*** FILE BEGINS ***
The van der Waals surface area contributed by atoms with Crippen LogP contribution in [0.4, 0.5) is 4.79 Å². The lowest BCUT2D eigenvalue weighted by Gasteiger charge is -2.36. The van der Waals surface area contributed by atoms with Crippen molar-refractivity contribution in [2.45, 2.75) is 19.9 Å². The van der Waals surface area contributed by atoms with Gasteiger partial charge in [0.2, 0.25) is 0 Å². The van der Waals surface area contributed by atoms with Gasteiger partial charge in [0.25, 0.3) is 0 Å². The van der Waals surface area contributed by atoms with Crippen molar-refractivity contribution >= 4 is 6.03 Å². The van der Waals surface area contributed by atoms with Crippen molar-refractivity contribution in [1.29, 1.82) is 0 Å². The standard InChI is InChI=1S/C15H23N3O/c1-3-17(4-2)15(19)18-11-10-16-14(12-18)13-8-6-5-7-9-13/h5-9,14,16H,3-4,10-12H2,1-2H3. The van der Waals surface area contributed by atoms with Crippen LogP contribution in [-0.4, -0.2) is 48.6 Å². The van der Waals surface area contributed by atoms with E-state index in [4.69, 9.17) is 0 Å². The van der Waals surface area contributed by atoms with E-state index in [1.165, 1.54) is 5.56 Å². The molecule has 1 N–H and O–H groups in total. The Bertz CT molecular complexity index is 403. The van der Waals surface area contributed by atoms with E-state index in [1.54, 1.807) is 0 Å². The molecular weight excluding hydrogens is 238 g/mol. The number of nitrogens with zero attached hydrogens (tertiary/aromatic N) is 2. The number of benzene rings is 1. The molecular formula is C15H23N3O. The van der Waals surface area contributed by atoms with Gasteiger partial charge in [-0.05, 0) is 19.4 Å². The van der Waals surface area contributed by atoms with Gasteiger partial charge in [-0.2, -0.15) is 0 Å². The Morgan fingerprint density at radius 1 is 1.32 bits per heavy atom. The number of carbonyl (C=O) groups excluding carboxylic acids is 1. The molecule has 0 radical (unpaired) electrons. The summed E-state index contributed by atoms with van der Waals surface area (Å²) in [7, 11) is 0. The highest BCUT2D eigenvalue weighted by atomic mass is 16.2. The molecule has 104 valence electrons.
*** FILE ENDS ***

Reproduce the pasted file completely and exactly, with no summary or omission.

The van der Waals surface area contributed by atoms with Crippen LogP contribution in [0.4, 0.5) is 4.79 Å². The lowest BCUT2D eigenvalue weighted by Gasteiger charge is -2.36. The van der Waals surface area contributed by atoms with Crippen molar-refractivity contribution in [2.45, 2.75) is 19.9 Å². The van der Waals surface area contributed by atoms with Gasteiger partial charge in [0.2, 0.25) is 0 Å². The van der Waals surface area contributed by atoms with Gasteiger partial charge in [0.25, 0.3) is 0 Å². The van der Waals surface area contributed by atoms with Crippen molar-refractivity contribution >= 4 is 6.03 Å². The van der Waals surface area contributed by atoms with Crippen molar-refractivity contribution in [1.29, 1.82) is 0 Å². The standard InChI is InChI=1S/C15H23N3O/c1-3-17(4-2)15(19)18-11-10-16-14(12-18)13-8-6-5-7-9-13/h5-9,14,16H,3-4,10-12H2,1-2H3. The van der Waals surface area contributed by atoms with Crippen LogP contribution in [-0.4, -0.2) is 48.6 Å². The van der Waals surface area contributed by atoms with E-state index in [4.69, 9.17) is 0 Å². The van der Waals surface area contributed by atoms with E-state index in [1.165, 1.54) is 5.56 Å². The molecule has 1 N–H and O–H groups in total. The Bertz CT molecular complexity index is 403. The van der Waals surface area contributed by atoms with E-state index in [1.54, 1.807) is 0 Å². The molecular weight excluding hydrogens is 238 g/mol. The number of nitrogens with zero attached hydrogens (tertiary/aromatic N) is 2. The number of benzene rings is 1. The molecular formula is C15H23N3O. The van der Waals surface area contributed by atoms with Gasteiger partial charge in [-0.05, 0) is 19.4 Å². The van der Waals surface area contributed by atoms with Gasteiger partial charge in [-0.2, -0.15) is 0 Å². The Morgan fingerprint density at radius 1 is 1.32 bits per heavy atom. The number of carbonyl (C=O) groups excluding carboxylic acids is 1. The molecule has 0 radical (unpaired) electrons. The summed E-state index contributed by atoms with van der Waals surface area (Å²) in [7, 11) is 0. The highest BCUT2D eigenvalue weighted by atomic mass is 16.2. The molecule has 104 valence electrons.